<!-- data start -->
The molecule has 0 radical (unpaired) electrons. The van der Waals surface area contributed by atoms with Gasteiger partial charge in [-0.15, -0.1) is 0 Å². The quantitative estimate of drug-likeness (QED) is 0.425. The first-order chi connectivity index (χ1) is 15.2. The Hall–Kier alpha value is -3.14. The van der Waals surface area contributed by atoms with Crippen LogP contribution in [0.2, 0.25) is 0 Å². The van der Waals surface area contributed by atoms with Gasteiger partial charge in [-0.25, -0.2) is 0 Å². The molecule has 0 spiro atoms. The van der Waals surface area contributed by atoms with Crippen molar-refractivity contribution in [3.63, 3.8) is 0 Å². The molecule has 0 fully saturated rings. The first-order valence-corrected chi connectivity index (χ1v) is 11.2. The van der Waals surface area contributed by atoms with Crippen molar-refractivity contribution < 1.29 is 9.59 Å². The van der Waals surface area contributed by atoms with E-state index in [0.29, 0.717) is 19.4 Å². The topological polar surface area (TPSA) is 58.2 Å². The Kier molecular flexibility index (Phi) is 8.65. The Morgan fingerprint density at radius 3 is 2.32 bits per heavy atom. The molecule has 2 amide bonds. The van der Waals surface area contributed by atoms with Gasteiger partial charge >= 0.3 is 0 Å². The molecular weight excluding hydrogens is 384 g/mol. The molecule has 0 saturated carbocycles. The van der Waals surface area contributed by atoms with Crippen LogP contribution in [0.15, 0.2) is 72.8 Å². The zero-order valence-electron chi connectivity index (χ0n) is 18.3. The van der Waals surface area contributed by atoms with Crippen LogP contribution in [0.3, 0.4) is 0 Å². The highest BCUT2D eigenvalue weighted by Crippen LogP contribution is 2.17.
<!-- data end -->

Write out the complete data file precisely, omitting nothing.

The molecule has 0 radical (unpaired) electrons. The van der Waals surface area contributed by atoms with Gasteiger partial charge in [-0.15, -0.1) is 0 Å². The quantitative estimate of drug-likeness (QED) is 0.425. The first-order chi connectivity index (χ1) is 15.2. The Hall–Kier alpha value is -3.14. The van der Waals surface area contributed by atoms with Crippen LogP contribution in [0.2, 0.25) is 0 Å². The van der Waals surface area contributed by atoms with Gasteiger partial charge in [-0.25, -0.2) is 0 Å². The molecule has 0 spiro atoms. The van der Waals surface area contributed by atoms with Crippen molar-refractivity contribution in [3.63, 3.8) is 0 Å². The molecule has 0 fully saturated rings. The first-order valence-corrected chi connectivity index (χ1v) is 11.2. The van der Waals surface area contributed by atoms with Crippen molar-refractivity contribution < 1.29 is 9.59 Å². The van der Waals surface area contributed by atoms with E-state index in [0.29, 0.717) is 19.4 Å². The topological polar surface area (TPSA) is 58.2 Å². The Kier molecular flexibility index (Phi) is 8.65. The Morgan fingerprint density at radius 3 is 2.32 bits per heavy atom. The molecule has 2 amide bonds. The van der Waals surface area contributed by atoms with Gasteiger partial charge >= 0.3 is 0 Å². The molecular weight excluding hydrogens is 384 g/mol. The molecule has 0 saturated carbocycles. The van der Waals surface area contributed by atoms with Crippen LogP contribution in [0.15, 0.2) is 72.8 Å². The zero-order valence-electron chi connectivity index (χ0n) is 18.3. The van der Waals surface area contributed by atoms with Crippen LogP contribution in [0.3, 0.4) is 0 Å². The highest BCUT2D eigenvalue weighted by Crippen LogP contribution is 2.17.